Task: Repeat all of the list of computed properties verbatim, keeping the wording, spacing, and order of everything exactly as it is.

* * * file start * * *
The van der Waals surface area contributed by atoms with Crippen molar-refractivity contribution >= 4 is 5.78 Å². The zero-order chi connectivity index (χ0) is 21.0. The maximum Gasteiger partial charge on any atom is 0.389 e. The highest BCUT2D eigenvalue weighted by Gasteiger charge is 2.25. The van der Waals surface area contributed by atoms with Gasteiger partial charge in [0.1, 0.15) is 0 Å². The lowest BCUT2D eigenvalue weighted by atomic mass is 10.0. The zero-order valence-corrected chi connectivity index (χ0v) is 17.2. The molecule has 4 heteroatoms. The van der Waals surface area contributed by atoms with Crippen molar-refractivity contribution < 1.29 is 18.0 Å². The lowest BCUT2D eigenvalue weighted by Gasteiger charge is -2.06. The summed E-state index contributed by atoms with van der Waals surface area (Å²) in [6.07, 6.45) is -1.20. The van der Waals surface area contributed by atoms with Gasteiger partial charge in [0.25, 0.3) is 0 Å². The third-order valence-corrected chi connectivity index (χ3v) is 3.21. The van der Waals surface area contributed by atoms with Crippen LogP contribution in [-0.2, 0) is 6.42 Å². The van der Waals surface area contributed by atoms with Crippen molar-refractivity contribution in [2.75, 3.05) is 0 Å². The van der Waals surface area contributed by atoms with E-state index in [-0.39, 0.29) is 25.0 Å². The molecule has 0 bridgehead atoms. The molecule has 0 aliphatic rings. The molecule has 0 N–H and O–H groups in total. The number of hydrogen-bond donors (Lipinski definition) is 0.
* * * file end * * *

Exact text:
The van der Waals surface area contributed by atoms with Crippen molar-refractivity contribution >= 4 is 5.78 Å². The zero-order chi connectivity index (χ0) is 21.0. The maximum Gasteiger partial charge on any atom is 0.389 e. The highest BCUT2D eigenvalue weighted by Gasteiger charge is 2.25. The van der Waals surface area contributed by atoms with Gasteiger partial charge in [0.1, 0.15) is 0 Å². The lowest BCUT2D eigenvalue weighted by atomic mass is 10.0. The zero-order valence-corrected chi connectivity index (χ0v) is 17.2. The molecule has 4 heteroatoms. The van der Waals surface area contributed by atoms with Crippen molar-refractivity contribution < 1.29 is 18.0 Å². The lowest BCUT2D eigenvalue weighted by Gasteiger charge is -2.06. The summed E-state index contributed by atoms with van der Waals surface area (Å²) in [6.07, 6.45) is -1.20. The van der Waals surface area contributed by atoms with Gasteiger partial charge in [0.25, 0.3) is 0 Å². The third-order valence-corrected chi connectivity index (χ3v) is 3.21. The van der Waals surface area contributed by atoms with Crippen LogP contribution in [-0.2, 0) is 6.42 Å². The van der Waals surface area contributed by atoms with Crippen molar-refractivity contribution in [2.75, 3.05) is 0 Å². The van der Waals surface area contributed by atoms with E-state index in [-0.39, 0.29) is 25.0 Å². The molecule has 0 bridgehead atoms. The molecule has 0 aliphatic rings. The molecule has 0 N–H and O–H groups in total. The number of hydrogen-bond donors (Lipinski definition) is 0.